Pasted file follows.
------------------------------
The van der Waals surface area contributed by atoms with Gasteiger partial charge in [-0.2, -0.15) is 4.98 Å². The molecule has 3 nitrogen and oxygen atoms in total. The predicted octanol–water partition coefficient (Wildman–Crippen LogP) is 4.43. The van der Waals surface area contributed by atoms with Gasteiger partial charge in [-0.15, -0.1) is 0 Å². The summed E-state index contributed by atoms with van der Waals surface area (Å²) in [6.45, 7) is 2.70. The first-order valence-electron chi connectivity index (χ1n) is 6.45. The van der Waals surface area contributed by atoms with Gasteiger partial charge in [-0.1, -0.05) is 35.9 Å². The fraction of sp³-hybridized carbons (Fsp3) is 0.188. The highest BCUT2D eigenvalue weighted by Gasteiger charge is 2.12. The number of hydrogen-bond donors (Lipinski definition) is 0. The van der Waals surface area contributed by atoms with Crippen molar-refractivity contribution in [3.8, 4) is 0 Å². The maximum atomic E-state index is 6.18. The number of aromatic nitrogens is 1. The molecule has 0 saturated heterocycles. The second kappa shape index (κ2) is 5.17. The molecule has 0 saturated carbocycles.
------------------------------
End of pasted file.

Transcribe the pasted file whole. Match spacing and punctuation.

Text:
The van der Waals surface area contributed by atoms with Gasteiger partial charge in [-0.2, -0.15) is 4.98 Å². The molecule has 3 nitrogen and oxygen atoms in total. The predicted octanol–water partition coefficient (Wildman–Crippen LogP) is 4.43. The van der Waals surface area contributed by atoms with Gasteiger partial charge in [-0.15, -0.1) is 0 Å². The summed E-state index contributed by atoms with van der Waals surface area (Å²) in [6.45, 7) is 2.70. The first-order valence-electron chi connectivity index (χ1n) is 6.45. The van der Waals surface area contributed by atoms with Gasteiger partial charge in [-0.1, -0.05) is 35.9 Å². The fraction of sp³-hybridized carbons (Fsp3) is 0.188. The highest BCUT2D eigenvalue weighted by Gasteiger charge is 2.12. The number of hydrogen-bond donors (Lipinski definition) is 0. The van der Waals surface area contributed by atoms with Crippen molar-refractivity contribution in [3.8, 4) is 0 Å². The maximum atomic E-state index is 6.18. The number of aromatic nitrogens is 1. The molecule has 0 saturated heterocycles. The second kappa shape index (κ2) is 5.17. The molecule has 0 saturated carbocycles.